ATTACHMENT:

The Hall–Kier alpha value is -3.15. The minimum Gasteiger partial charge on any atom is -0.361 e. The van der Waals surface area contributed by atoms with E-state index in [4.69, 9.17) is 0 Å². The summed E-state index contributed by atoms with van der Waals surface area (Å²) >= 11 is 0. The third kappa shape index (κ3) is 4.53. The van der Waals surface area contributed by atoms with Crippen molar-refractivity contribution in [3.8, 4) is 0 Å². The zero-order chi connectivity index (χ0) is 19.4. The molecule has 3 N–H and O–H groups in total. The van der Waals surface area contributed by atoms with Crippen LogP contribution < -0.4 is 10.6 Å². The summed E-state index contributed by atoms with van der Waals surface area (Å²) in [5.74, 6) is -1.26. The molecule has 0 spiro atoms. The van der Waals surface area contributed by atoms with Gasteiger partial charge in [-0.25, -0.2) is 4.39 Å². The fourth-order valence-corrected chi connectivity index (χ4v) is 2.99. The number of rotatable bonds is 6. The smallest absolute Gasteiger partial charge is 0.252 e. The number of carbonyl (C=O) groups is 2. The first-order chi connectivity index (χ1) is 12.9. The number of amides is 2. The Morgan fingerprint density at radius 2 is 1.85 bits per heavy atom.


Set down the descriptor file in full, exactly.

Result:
The Hall–Kier alpha value is -3.15. The minimum Gasteiger partial charge on any atom is -0.361 e. The van der Waals surface area contributed by atoms with E-state index in [4.69, 9.17) is 0 Å². The summed E-state index contributed by atoms with van der Waals surface area (Å²) >= 11 is 0. The third kappa shape index (κ3) is 4.53. The van der Waals surface area contributed by atoms with Crippen molar-refractivity contribution in [3.8, 4) is 0 Å². The zero-order chi connectivity index (χ0) is 19.4. The molecule has 3 N–H and O–H groups in total. The van der Waals surface area contributed by atoms with Crippen LogP contribution < -0.4 is 10.6 Å². The summed E-state index contributed by atoms with van der Waals surface area (Å²) in [5.74, 6) is -1.26. The molecule has 0 spiro atoms. The van der Waals surface area contributed by atoms with Gasteiger partial charge in [-0.25, -0.2) is 4.39 Å². The fourth-order valence-corrected chi connectivity index (χ4v) is 2.99. The number of rotatable bonds is 6. The smallest absolute Gasteiger partial charge is 0.252 e. The number of carbonyl (C=O) groups is 2. The first-order chi connectivity index (χ1) is 12.9. The number of amides is 2. The Morgan fingerprint density at radius 2 is 1.85 bits per heavy atom.